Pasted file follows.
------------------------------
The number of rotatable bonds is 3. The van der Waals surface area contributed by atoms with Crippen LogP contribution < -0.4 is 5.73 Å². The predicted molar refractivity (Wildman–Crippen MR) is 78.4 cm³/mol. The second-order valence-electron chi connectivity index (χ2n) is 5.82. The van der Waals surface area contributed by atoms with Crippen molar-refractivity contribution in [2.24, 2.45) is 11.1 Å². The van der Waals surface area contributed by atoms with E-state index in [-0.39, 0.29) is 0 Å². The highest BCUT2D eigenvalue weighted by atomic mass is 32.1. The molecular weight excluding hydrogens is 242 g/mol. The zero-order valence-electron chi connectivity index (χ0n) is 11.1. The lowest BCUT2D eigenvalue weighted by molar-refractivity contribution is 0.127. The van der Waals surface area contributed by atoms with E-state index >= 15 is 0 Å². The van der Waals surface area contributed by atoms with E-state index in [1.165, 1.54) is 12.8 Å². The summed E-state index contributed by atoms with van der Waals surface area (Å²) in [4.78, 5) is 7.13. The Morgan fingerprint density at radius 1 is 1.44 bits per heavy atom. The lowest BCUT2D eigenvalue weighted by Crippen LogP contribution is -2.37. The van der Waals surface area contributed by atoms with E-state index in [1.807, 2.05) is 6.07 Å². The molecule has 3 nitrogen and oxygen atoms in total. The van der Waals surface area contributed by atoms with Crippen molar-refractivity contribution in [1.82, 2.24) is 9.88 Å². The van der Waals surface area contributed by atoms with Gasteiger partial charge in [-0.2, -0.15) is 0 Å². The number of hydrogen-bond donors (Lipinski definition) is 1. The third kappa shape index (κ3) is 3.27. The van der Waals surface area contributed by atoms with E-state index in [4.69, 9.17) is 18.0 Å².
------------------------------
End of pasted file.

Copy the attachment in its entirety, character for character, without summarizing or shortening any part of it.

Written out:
The number of rotatable bonds is 3. The van der Waals surface area contributed by atoms with Crippen LogP contribution < -0.4 is 5.73 Å². The predicted molar refractivity (Wildman–Crippen MR) is 78.4 cm³/mol. The second-order valence-electron chi connectivity index (χ2n) is 5.82. The van der Waals surface area contributed by atoms with Crippen molar-refractivity contribution in [2.24, 2.45) is 11.1 Å². The van der Waals surface area contributed by atoms with E-state index in [-0.39, 0.29) is 0 Å². The highest BCUT2D eigenvalue weighted by atomic mass is 32.1. The molecular weight excluding hydrogens is 242 g/mol. The zero-order valence-electron chi connectivity index (χ0n) is 11.1. The lowest BCUT2D eigenvalue weighted by molar-refractivity contribution is 0.127. The van der Waals surface area contributed by atoms with E-state index >= 15 is 0 Å². The van der Waals surface area contributed by atoms with E-state index in [1.165, 1.54) is 12.8 Å². The summed E-state index contributed by atoms with van der Waals surface area (Å²) in [4.78, 5) is 7.13. The Morgan fingerprint density at radius 1 is 1.44 bits per heavy atom. The lowest BCUT2D eigenvalue weighted by Crippen LogP contribution is -2.37. The van der Waals surface area contributed by atoms with E-state index in [1.807, 2.05) is 6.07 Å². The molecule has 3 nitrogen and oxygen atoms in total. The van der Waals surface area contributed by atoms with Crippen molar-refractivity contribution in [1.82, 2.24) is 9.88 Å². The van der Waals surface area contributed by atoms with Gasteiger partial charge in [-0.2, -0.15) is 0 Å². The number of hydrogen-bond donors (Lipinski definition) is 1. The third kappa shape index (κ3) is 3.27. The van der Waals surface area contributed by atoms with E-state index in [4.69, 9.17) is 18.0 Å².